For the Classroom

Guess the Disorder Quiz: Epilepsy

  • Published29 Jun 2018
  • Reviewed29 Jun 2018
  • Author Emma Lindberg
  • Source BrainFacts/SfN


Neurologists and psychiatrists work every day to diagnose patients. One way they do this is by observing patients and asking them to describe their symptoms. In this activity, students will fill the role of a neurologist trying to diagnose a disease or disorder based on the evidence provided.

After studying the provided materials on diseases and disorders in the eighth edition of Brain Facts, students will investigate the symptoms of an unnamed disease using a handful of clues. Students will sift through their knowledge of neurodegenerative diseases, injury, and psychiatric disorders to eliminate wrong answers and solve the mystery.

Prep Work

This activity is based on chapters 11–15 (pages 71–104) of the eighth edition of Brain Facts. Encourage students to read the chapters during class time or on their own to study for the Guess the Disorder Quiz.


  1. Provide your student with the “Disorder Clues” prompt.
  2. Ask your students to read the prompt and use the information they learned from the Brain Facts book to determine the diagnosis. This can be done individually or as a group.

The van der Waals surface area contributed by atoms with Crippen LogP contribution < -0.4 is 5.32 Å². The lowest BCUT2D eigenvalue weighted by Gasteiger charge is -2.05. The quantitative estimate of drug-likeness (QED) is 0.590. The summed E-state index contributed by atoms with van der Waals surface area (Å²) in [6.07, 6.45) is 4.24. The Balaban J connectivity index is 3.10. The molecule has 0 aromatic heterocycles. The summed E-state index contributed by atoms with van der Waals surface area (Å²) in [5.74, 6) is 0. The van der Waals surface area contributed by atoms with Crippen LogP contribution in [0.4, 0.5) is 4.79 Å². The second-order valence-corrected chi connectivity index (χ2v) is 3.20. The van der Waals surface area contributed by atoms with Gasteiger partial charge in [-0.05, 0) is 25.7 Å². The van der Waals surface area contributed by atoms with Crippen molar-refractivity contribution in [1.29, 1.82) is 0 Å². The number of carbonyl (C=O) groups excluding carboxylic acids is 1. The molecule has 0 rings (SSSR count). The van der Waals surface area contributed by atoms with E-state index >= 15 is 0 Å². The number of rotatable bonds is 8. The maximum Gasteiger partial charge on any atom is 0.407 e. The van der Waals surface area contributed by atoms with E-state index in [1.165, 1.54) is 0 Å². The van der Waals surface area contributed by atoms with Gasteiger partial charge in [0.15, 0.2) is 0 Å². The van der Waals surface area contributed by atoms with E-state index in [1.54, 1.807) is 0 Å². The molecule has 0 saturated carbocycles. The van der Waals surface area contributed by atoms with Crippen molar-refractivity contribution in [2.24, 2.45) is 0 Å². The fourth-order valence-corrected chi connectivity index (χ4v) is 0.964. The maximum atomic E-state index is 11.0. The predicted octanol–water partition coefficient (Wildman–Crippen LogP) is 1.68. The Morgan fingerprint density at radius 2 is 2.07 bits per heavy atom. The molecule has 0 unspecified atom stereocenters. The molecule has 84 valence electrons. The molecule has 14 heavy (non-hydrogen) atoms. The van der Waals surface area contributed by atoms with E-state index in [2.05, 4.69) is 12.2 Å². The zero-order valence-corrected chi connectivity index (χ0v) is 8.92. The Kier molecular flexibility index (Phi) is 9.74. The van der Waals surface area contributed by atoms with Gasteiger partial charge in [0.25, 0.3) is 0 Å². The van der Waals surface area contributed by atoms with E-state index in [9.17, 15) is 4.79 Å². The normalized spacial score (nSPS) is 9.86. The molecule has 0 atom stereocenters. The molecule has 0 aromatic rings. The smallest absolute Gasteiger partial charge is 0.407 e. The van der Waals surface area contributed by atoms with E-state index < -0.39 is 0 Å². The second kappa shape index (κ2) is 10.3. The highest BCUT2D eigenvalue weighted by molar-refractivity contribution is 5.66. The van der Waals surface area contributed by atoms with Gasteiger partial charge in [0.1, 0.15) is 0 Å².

After your students have completed the quiz, ask them to share their answers with the class. Ask each student or group to give their rationale as to why they chose the diagnosis they did.

Disorder Clues:

If someone has two or more seizures that cannot be explained by a temporary underlying medical condition, such as a high fever or low blood sugar, they may be diagnosed with this disorder. The disorder gets its name from the Greek words meaning to “seize,” “attack,” or “take hold of.”

This disorder has many possible causes and thus is considered a spectrum rather than a single disorder. Causes include:

  • Premature birth
  • Brain trauma
  • Abnormal brain development due to genetic factors

Common attributes of patients with this disorder such as small head size, movement disorders, and family history suggest that there is a genetic component.





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